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Influences of Truth-in-Sentencing Reforms on Changes in States' Sentencing Practices and Prison Populations, Executive Summary

NCJ Number
195163
Date Published
Author(s)
Dubin, Glenn; Kirk, David; Mallik Kane, Kamala; Rosich, Katherine; Sabol, William J.
Agencies
NIJ-Sponsored
Publication Type
Grant Report
Annotation
This is the executive summary of a study that examined whether the Federal truth-in-sentencing (TIS) sentencing reforms influenced States' TIS laws and practice and the degree of any influence, along with whether TIS reforms implemented in several States resulted in changes in sentencing practices that also had impacts on States' prison populations.
Abstract
Truth in sentencing (TIS) refers to a range of sentencing practices that aim to reduce the uncertainty about the length of time that offenders must serve in prison. During the 1990's, throughout the States and in the Federal Government there was considerable legislative activity related to TIS. The first chapter describes the variety of forms of TIS and analyzes the changes in the Federal TIS grant eligibility requirements. This is followed by a chapter that addresses the influence of the Federal TIS grant program on sentencing reform changes in the States. The third chapter presents the results of the empirical analysis of changes in prison population outcomes in relation to changes in sentencing reforms. This analysis was conducted for seven States. The study found that when implemented as part of a larger sentencing reform process, TIS reforms are associated with large changes in prison population outcomes. In States that did not make changes to their sentencing structures by implementing TIS, changes in prison population outcomes were more strongly influenced by changes in pre-sentencing factors than by changes in sentencing practices. In States that made moderate to marginal changes in their sentencing structure when they implemented TIS, the effects of changes in sentencing practices on prison outcome generated two patterns. First, changes in the prison admission rate for violent offenders had a larger influence on prison population outcomes than did changes in expected length of stay. Second, the increase in percentage requirements led to larger increases in length of stay and consequently, a larger effect of length of stay on the expected number of prisoners. Finally, as TIS was implemented during a period when violent crime was decreasing, in some States arrests for violent crimes led to large decreases in the expected number of prisoners and in the number of prison admissions. In States with determinate sentencing and no parole release, the absence of a "release valve" on the correctional system could potentially pose new challenges for managing corrections populations if violent crimes and arrests increase and if sentencing practices under TIS mirror those observed in 1996 or 1998. This result suggests that TIS as a corrections management tool has limited effectiveness. 3 exhibits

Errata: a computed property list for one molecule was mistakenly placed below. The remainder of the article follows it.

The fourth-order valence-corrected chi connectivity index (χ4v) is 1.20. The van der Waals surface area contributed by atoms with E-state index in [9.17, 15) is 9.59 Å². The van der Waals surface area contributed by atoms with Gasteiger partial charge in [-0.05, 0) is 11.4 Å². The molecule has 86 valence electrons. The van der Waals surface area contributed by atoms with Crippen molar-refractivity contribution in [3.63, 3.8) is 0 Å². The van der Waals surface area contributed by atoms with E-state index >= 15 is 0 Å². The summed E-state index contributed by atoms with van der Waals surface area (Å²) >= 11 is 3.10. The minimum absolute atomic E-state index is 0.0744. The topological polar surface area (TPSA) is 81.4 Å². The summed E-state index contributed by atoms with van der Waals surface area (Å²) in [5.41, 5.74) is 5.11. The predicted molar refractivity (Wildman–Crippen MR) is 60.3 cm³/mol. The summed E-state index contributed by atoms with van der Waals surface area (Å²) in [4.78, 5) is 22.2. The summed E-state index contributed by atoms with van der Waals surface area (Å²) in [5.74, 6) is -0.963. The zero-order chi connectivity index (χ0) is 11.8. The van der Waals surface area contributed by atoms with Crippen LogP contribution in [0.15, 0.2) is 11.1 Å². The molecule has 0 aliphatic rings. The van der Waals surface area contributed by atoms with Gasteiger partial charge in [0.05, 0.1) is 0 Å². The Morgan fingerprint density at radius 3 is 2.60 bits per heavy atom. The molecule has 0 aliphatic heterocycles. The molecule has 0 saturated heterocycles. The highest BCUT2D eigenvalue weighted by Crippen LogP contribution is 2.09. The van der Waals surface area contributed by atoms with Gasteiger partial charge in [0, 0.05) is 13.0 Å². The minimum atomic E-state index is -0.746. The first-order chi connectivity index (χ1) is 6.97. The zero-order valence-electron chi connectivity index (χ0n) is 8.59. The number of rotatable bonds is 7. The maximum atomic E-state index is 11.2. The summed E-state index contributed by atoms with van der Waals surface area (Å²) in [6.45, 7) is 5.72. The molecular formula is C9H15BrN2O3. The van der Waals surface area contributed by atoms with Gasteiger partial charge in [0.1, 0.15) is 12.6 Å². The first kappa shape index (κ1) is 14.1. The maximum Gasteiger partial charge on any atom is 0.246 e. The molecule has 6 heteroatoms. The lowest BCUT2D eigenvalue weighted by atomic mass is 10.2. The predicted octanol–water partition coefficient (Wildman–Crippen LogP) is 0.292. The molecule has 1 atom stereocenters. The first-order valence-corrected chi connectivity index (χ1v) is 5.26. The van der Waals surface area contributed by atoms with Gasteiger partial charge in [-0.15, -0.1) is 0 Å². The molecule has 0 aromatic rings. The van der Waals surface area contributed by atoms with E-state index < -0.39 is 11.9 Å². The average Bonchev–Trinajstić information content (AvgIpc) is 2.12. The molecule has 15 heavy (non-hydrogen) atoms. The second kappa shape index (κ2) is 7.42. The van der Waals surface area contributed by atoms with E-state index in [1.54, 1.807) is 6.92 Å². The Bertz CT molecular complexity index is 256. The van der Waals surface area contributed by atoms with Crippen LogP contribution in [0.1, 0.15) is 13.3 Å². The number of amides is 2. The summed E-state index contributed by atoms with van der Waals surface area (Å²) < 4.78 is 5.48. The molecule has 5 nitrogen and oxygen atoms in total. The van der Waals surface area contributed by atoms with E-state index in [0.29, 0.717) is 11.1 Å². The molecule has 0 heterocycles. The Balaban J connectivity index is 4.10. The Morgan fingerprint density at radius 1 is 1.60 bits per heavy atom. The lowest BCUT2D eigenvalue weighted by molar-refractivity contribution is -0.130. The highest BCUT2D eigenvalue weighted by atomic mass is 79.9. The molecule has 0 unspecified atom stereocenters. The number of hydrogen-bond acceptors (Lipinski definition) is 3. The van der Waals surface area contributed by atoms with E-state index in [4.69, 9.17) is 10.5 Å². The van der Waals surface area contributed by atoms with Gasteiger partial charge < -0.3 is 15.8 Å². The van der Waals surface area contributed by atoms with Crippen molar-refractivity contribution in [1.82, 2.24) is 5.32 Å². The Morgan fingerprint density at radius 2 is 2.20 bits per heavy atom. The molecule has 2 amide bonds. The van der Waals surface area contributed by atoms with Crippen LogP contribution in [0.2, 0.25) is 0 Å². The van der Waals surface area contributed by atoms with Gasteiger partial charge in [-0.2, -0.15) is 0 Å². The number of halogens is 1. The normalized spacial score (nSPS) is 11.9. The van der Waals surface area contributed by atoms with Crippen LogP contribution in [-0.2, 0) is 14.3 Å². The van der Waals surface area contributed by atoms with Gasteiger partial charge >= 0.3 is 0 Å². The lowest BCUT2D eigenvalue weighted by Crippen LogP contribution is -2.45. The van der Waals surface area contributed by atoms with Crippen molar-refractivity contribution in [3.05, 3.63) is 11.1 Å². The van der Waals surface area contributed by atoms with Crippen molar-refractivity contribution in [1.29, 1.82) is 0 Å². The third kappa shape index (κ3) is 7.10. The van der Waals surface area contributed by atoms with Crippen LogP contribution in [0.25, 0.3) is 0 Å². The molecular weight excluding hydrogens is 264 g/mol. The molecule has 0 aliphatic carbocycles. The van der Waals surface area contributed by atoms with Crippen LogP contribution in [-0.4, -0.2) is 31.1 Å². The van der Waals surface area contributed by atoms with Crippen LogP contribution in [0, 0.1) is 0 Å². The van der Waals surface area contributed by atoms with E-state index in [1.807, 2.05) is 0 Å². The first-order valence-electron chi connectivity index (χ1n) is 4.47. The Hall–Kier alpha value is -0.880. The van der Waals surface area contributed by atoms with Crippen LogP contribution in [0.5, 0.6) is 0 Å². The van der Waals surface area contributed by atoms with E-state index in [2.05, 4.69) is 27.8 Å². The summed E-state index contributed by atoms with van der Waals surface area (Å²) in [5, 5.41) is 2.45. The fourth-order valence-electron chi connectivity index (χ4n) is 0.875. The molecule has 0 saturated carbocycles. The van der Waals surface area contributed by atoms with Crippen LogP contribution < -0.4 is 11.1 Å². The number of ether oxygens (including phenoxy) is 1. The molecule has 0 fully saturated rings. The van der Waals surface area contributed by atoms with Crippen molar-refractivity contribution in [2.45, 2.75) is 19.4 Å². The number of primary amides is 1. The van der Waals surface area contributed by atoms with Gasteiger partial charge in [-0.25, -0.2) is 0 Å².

Date Created: March 12, 2003